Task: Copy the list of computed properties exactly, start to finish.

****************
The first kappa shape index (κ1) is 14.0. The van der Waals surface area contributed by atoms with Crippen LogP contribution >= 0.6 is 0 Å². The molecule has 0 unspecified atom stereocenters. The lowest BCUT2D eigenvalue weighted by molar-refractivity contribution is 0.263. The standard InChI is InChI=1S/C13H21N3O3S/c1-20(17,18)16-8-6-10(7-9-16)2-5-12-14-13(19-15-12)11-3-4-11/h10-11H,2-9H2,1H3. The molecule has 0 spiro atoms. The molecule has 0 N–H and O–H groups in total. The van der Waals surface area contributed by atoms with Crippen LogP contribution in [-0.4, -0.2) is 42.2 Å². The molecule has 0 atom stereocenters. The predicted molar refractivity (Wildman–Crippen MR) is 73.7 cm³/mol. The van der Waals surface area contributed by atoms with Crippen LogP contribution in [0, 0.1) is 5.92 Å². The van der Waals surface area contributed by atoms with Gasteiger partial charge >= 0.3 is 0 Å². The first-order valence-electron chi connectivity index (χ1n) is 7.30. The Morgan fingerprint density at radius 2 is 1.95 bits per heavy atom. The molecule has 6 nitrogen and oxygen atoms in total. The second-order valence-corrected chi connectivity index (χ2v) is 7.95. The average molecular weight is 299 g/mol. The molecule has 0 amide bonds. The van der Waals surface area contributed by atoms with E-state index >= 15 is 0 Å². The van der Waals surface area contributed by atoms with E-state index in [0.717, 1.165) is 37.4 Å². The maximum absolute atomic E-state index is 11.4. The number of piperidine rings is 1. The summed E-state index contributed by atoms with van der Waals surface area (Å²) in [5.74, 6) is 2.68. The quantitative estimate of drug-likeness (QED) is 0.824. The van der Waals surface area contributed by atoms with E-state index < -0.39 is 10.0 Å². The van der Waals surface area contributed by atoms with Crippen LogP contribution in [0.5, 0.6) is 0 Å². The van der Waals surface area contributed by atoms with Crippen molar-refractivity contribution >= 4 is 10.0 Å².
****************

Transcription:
The first kappa shape index (κ1) is 14.0. The van der Waals surface area contributed by atoms with Crippen LogP contribution >= 0.6 is 0 Å². The molecule has 0 unspecified atom stereocenters. The lowest BCUT2D eigenvalue weighted by molar-refractivity contribution is 0.263. The standard InChI is InChI=1S/C13H21N3O3S/c1-20(17,18)16-8-6-10(7-9-16)2-5-12-14-13(19-15-12)11-3-4-11/h10-11H,2-9H2,1H3. The molecule has 0 spiro atoms. The molecule has 0 N–H and O–H groups in total. The van der Waals surface area contributed by atoms with Crippen LogP contribution in [-0.4, -0.2) is 42.2 Å². The molecule has 0 atom stereocenters. The predicted molar refractivity (Wildman–Crippen MR) is 73.7 cm³/mol. The van der Waals surface area contributed by atoms with Crippen LogP contribution in [0, 0.1) is 5.92 Å². The van der Waals surface area contributed by atoms with Gasteiger partial charge >= 0.3 is 0 Å². The first-order valence-electron chi connectivity index (χ1n) is 7.30. The Morgan fingerprint density at radius 2 is 1.95 bits per heavy atom. The molecule has 6 nitrogen and oxygen atoms in total. The second-order valence-corrected chi connectivity index (χ2v) is 7.95. The average molecular weight is 299 g/mol. The molecule has 0 amide bonds. The van der Waals surface area contributed by atoms with E-state index >= 15 is 0 Å². The van der Waals surface area contributed by atoms with E-state index in [0.717, 1.165) is 37.4 Å². The maximum absolute atomic E-state index is 11.4. The number of piperidine rings is 1. The summed E-state index contributed by atoms with van der Waals surface area (Å²) in [5.74, 6) is 2.68. The quantitative estimate of drug-likeness (QED) is 0.824. The van der Waals surface area contributed by atoms with E-state index < -0.39 is 10.0 Å². The van der Waals surface area contributed by atoms with Crippen LogP contribution in [0.5, 0.6) is 0 Å². The van der Waals surface area contributed by atoms with Crippen molar-refractivity contribution >= 4 is 10.0 Å².